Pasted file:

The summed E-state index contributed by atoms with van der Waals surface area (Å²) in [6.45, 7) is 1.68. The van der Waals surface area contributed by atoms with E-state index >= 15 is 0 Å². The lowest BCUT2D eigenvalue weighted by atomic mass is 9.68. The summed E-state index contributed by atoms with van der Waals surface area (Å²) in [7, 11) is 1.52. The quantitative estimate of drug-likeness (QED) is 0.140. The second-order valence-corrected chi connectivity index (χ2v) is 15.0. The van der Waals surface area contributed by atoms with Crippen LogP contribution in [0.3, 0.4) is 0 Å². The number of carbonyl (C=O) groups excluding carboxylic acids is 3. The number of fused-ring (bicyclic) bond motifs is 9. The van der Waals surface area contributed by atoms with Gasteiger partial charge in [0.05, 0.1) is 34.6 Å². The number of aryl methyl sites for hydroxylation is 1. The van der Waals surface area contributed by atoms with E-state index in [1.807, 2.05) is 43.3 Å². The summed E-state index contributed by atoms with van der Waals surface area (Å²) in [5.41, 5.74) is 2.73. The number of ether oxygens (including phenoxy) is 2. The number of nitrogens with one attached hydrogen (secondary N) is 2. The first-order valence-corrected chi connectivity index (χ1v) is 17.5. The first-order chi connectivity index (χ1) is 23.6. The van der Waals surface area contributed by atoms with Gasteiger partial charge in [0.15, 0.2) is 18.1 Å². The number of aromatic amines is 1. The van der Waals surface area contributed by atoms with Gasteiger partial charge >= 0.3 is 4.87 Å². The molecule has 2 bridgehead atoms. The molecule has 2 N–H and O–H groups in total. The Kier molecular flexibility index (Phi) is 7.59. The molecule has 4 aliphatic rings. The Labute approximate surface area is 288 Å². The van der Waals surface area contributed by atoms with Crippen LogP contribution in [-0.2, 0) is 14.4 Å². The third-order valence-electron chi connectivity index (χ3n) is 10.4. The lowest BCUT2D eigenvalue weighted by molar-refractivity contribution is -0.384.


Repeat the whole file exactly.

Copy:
The summed E-state index contributed by atoms with van der Waals surface area (Å²) in [6.45, 7) is 1.68. The van der Waals surface area contributed by atoms with E-state index >= 15 is 0 Å². The lowest BCUT2D eigenvalue weighted by atomic mass is 9.68. The summed E-state index contributed by atoms with van der Waals surface area (Å²) in [7, 11) is 1.52. The quantitative estimate of drug-likeness (QED) is 0.140. The second-order valence-corrected chi connectivity index (χ2v) is 15.0. The van der Waals surface area contributed by atoms with Crippen LogP contribution in [0.3, 0.4) is 0 Å². The number of carbonyl (C=O) groups excluding carboxylic acids is 3. The number of fused-ring (bicyclic) bond motifs is 9. The van der Waals surface area contributed by atoms with Gasteiger partial charge in [0.05, 0.1) is 34.6 Å². The number of aryl methyl sites for hydroxylation is 1. The van der Waals surface area contributed by atoms with E-state index in [1.807, 2.05) is 43.3 Å². The summed E-state index contributed by atoms with van der Waals surface area (Å²) in [5.41, 5.74) is 2.73. The number of ether oxygens (including phenoxy) is 2. The number of nitrogens with one attached hydrogen (secondary N) is 2. The first-order valence-corrected chi connectivity index (χ1v) is 17.5. The first-order chi connectivity index (χ1) is 23.6. The van der Waals surface area contributed by atoms with Gasteiger partial charge in [0.15, 0.2) is 18.1 Å². The number of aromatic amines is 1. The van der Waals surface area contributed by atoms with Gasteiger partial charge >= 0.3 is 4.87 Å². The molecule has 2 bridgehead atoms. The molecule has 2 N–H and O–H groups in total. The Kier molecular flexibility index (Phi) is 7.59. The molecule has 4 aliphatic rings. The Labute approximate surface area is 288 Å². The van der Waals surface area contributed by atoms with Crippen LogP contribution in [-0.2, 0) is 14.4 Å². The third-order valence-electron chi connectivity index (χ3n) is 10.4. The lowest BCUT2D eigenvalue weighted by molar-refractivity contribution is -0.384.